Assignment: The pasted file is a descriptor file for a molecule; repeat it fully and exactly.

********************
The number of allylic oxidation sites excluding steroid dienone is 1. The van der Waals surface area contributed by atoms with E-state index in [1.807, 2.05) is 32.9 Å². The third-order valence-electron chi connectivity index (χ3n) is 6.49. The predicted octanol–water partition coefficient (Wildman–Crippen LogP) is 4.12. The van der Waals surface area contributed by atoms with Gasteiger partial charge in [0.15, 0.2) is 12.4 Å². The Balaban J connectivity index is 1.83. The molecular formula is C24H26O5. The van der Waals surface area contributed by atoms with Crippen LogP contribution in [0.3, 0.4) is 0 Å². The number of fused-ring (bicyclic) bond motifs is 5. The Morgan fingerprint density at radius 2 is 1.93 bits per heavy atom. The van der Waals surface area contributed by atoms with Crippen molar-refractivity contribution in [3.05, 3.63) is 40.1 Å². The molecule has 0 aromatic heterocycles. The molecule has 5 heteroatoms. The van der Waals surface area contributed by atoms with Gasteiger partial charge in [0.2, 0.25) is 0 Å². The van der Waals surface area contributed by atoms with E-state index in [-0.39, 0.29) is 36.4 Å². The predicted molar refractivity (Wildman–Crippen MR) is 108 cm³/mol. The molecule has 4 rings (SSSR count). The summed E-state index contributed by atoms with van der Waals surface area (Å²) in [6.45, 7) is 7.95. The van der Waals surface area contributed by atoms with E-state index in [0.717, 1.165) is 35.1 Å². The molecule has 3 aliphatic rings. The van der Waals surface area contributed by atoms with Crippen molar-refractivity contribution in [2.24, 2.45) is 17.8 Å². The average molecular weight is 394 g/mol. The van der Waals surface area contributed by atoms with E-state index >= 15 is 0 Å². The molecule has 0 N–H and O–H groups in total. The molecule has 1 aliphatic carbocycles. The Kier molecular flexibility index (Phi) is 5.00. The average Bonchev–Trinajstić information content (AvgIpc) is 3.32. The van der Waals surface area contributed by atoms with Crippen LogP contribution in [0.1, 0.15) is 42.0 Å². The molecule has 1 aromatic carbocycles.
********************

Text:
The number of allylic oxidation sites excluding steroid dienone is 1. The van der Waals surface area contributed by atoms with E-state index in [1.807, 2.05) is 32.9 Å². The third-order valence-electron chi connectivity index (χ3n) is 6.49. The predicted octanol–water partition coefficient (Wildman–Crippen LogP) is 4.12. The van der Waals surface area contributed by atoms with Gasteiger partial charge in [0.15, 0.2) is 12.4 Å². The Balaban J connectivity index is 1.83. The molecular formula is C24H26O5. The van der Waals surface area contributed by atoms with Crippen LogP contribution in [0.3, 0.4) is 0 Å². The number of fused-ring (bicyclic) bond motifs is 5. The Morgan fingerprint density at radius 2 is 1.93 bits per heavy atom. The van der Waals surface area contributed by atoms with Crippen molar-refractivity contribution in [3.05, 3.63) is 40.1 Å². The molecule has 0 aromatic heterocycles. The molecule has 5 heteroatoms. The van der Waals surface area contributed by atoms with Gasteiger partial charge in [0.2, 0.25) is 0 Å². The van der Waals surface area contributed by atoms with E-state index in [-0.39, 0.29) is 36.4 Å². The predicted molar refractivity (Wildman–Crippen MR) is 108 cm³/mol. The molecule has 4 rings (SSSR count). The summed E-state index contributed by atoms with van der Waals surface area (Å²) in [6.45, 7) is 7.95. The van der Waals surface area contributed by atoms with E-state index in [0.717, 1.165) is 35.1 Å². The molecule has 3 aliphatic rings. The van der Waals surface area contributed by atoms with Crippen molar-refractivity contribution in [2.24, 2.45) is 17.8 Å². The average molecular weight is 394 g/mol. The van der Waals surface area contributed by atoms with E-state index >= 15 is 0 Å². The molecule has 0 N–H and O–H groups in total. The molecule has 1 aliphatic carbocycles. The Kier molecular flexibility index (Phi) is 5.00. The average Bonchev–Trinajstić information content (AvgIpc) is 3.32. The van der Waals surface area contributed by atoms with Crippen LogP contribution in [0.1, 0.15) is 42.0 Å². The molecule has 1 aromatic carbocycles.